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Tai Chi to Prevent Falls

Summary:
Our only alternative to getting older is to die young. When we do get old (and I am now 60), falls are a serious danger. A bad fall can easily lead to a permanently diminished quality of life, and to lower levels of activity that lead to other problems. The review above, “Tai Chi for the Prevention of Falls Among Older Adults: A Critical Analysis of the Evidence,” by Samuel Nyman, takes some care at synthesizing the results of many studies on the effects of Tai Chi on falls, while worrying about things such as publication bias. Samuel Nyman comes to the conclusion that doing Tai Chi reasonably seriously reduces falls to about 4/5 of what they

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Tai Chi to Prevent Falls

Our only alternative to getting older is to die young. When we do get old (and I am now 60), falls are a serious danger. A bad fall can easily lead to a permanently diminished quality of life, and to lower levels of activity that lead to other problems.

The review above, “Tai Chi for the Prevention of Falls Among Older Adults: A Critical Analysis of the Evidence,” by Samuel Nyman, takes some care at synthesizing the results of many studies on the effects of Tai Chi on falls, while worrying about things such as publication bias. Samuel Nyman comes to the conclusion that doing Tai Chi reasonably seriously reduces falls to about 4/5 of what they would otherwise be. (“Reasonably seriously” means at least an hour a week, and done standing up, rather than a watered-down “seated” Tai Chi.) Other forms of strength training and balance training may well have the same benefits for fall prevention as far as the evidence goes. But Tai Chi has other elements that are attractive. Samuel Nyman summarizes key elements of Tai Chi practice as follows:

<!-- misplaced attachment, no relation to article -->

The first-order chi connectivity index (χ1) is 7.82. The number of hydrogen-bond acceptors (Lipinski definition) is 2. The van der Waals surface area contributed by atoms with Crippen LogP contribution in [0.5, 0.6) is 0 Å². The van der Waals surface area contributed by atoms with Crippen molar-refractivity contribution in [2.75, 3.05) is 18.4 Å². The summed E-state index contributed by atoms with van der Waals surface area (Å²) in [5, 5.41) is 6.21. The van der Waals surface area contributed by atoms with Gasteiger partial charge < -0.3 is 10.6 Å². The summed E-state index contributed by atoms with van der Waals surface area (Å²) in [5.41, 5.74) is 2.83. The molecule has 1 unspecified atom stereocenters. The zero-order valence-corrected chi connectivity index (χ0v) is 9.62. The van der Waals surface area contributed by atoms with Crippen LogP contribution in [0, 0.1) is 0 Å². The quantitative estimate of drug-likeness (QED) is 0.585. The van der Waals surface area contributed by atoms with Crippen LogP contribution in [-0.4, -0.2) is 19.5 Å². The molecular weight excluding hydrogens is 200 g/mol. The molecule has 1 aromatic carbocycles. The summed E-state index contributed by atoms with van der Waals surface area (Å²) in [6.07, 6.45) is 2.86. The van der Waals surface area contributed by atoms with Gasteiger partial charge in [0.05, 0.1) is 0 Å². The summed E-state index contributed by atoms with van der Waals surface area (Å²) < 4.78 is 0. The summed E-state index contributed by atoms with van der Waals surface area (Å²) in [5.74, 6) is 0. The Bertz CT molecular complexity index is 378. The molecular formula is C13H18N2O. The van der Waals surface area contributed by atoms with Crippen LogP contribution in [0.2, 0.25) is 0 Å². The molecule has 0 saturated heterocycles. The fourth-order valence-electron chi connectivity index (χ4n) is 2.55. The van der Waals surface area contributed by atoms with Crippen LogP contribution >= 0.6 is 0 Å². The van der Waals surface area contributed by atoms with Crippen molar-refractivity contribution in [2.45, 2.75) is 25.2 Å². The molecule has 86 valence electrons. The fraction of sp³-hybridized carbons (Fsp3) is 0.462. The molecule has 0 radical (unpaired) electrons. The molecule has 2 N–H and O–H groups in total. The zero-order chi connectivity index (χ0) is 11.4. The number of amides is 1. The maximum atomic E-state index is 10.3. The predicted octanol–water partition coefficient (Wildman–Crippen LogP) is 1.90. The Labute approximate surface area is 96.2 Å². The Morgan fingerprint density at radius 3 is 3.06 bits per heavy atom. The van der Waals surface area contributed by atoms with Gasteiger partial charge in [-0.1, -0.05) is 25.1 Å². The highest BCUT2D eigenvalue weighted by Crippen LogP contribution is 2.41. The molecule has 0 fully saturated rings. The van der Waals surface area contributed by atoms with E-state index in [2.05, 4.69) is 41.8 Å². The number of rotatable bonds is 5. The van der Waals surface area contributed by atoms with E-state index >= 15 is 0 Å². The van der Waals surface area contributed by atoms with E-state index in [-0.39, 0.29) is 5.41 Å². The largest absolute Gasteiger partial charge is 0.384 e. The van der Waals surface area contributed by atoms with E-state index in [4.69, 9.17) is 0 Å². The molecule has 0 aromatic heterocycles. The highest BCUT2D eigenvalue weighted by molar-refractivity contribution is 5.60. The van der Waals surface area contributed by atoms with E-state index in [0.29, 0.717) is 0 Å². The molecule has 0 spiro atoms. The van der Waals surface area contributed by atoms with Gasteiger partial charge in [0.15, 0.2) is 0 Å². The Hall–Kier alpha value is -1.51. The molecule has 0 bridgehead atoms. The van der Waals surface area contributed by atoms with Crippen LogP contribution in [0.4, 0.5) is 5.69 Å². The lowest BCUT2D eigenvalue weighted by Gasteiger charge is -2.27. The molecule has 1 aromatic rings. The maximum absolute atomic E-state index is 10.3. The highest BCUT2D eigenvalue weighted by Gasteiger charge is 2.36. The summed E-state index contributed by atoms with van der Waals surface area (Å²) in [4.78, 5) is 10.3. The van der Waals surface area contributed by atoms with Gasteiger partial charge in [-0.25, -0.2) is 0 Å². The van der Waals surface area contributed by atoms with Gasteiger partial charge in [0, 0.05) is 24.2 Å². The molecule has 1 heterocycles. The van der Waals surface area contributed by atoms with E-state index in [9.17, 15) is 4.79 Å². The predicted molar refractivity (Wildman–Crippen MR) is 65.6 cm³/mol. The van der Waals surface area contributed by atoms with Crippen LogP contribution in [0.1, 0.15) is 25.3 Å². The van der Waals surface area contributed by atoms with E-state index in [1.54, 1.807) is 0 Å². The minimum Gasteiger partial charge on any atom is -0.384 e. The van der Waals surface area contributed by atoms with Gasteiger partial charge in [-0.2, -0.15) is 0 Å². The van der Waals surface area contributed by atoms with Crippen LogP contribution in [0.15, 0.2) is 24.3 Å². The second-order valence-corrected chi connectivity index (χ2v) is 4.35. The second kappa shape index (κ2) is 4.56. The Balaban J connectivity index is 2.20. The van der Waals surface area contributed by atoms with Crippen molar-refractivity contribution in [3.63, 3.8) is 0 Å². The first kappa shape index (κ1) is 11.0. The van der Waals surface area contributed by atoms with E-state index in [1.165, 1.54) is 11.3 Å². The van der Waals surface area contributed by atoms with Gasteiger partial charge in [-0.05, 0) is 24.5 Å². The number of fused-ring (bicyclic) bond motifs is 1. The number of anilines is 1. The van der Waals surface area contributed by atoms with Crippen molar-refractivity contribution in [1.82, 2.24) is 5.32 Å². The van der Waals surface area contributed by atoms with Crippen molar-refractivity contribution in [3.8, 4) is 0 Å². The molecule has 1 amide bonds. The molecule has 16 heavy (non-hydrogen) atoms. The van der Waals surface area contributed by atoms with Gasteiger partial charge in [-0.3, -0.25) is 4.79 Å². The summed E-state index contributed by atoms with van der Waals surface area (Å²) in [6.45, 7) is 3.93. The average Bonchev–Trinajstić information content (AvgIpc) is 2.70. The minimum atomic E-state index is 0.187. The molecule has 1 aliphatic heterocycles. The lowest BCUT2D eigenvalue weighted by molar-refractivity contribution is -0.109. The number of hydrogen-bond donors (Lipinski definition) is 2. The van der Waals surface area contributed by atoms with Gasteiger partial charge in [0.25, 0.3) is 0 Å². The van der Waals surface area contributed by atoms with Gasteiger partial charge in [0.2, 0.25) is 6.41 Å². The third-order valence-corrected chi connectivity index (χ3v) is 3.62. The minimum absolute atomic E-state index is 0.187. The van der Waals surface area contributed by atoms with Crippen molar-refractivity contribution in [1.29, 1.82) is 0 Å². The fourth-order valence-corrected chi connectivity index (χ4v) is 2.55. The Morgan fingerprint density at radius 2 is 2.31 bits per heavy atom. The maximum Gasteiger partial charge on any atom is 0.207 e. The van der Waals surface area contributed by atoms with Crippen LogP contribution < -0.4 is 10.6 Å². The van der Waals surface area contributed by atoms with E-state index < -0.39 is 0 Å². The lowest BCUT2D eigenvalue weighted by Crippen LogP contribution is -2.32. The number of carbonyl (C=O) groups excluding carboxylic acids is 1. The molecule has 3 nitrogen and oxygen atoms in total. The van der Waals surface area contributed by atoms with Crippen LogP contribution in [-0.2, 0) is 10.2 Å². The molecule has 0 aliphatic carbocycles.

Eight elements have been identified as follows: focused attention, imagery and visualization, enhanced integration of physiological systems, moving meditation, strength and flexibility training, more efficient breathing, social support from attending classes, and a vehicle for increased spirituality (Wayne & Fuerst, 2013).

In addition to the (often quite long) walks I take almost every day, Tai Chi (or some close substitute), along with strength training, is something I intend to do as I get even older. I easily found videos on how to do it online. I have to admit that, currently, I am simply doing one-legged knee bends with eyes open (see “Learning to Do Deep Knee Bends Balanced on One Foot”) and standing on one foot with eyes closed. At least I have down the idea that balance is important.

For annotated links to other posts on diet and health, see:

Miles Kimball
Miles Kimball is Professor of Economics and Survey Research at the University of Michigan. Politically, Miles is an independent who grew up in an apolitical family. He holds many strong opinions—open to revision in response to cogent arguments—that do not line up neatly with either the Republican or Democratic Party.

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